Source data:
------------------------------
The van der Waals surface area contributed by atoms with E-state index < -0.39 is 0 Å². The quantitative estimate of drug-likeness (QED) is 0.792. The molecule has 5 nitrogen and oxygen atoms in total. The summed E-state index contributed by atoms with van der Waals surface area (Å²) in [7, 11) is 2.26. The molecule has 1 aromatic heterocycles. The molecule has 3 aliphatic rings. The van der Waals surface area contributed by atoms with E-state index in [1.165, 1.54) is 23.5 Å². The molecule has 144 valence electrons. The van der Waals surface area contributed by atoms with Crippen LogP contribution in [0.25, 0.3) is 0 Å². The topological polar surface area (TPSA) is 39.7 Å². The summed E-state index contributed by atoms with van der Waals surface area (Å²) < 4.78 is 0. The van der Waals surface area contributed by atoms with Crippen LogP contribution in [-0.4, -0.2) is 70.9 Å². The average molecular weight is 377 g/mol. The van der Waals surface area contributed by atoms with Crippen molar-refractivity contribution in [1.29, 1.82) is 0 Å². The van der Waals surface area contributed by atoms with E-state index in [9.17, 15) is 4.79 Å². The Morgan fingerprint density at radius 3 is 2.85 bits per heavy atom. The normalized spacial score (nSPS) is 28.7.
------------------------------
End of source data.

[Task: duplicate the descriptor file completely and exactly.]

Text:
The van der Waals surface area contributed by atoms with E-state index < -0.39 is 0 Å². The quantitative estimate of drug-likeness (QED) is 0.792. The molecule has 5 nitrogen and oxygen atoms in total. The summed E-state index contributed by atoms with van der Waals surface area (Å²) in [7, 11) is 2.26. The molecule has 1 aromatic heterocycles. The molecule has 3 aliphatic rings. The van der Waals surface area contributed by atoms with E-state index in [1.165, 1.54) is 23.5 Å². The molecule has 144 valence electrons. The van der Waals surface area contributed by atoms with Crippen LogP contribution in [0.25, 0.3) is 0 Å². The topological polar surface area (TPSA) is 39.7 Å². The summed E-state index contributed by atoms with van der Waals surface area (Å²) < 4.78 is 0. The van der Waals surface area contributed by atoms with Crippen LogP contribution in [-0.4, -0.2) is 70.9 Å². The average molecular weight is 377 g/mol. The van der Waals surface area contributed by atoms with Crippen molar-refractivity contribution in [1.29, 1.82) is 0 Å². The van der Waals surface area contributed by atoms with E-state index in [9.17, 15) is 4.79 Å². The Morgan fingerprint density at radius 3 is 2.85 bits per heavy atom. The normalized spacial score (nSPS) is 28.7.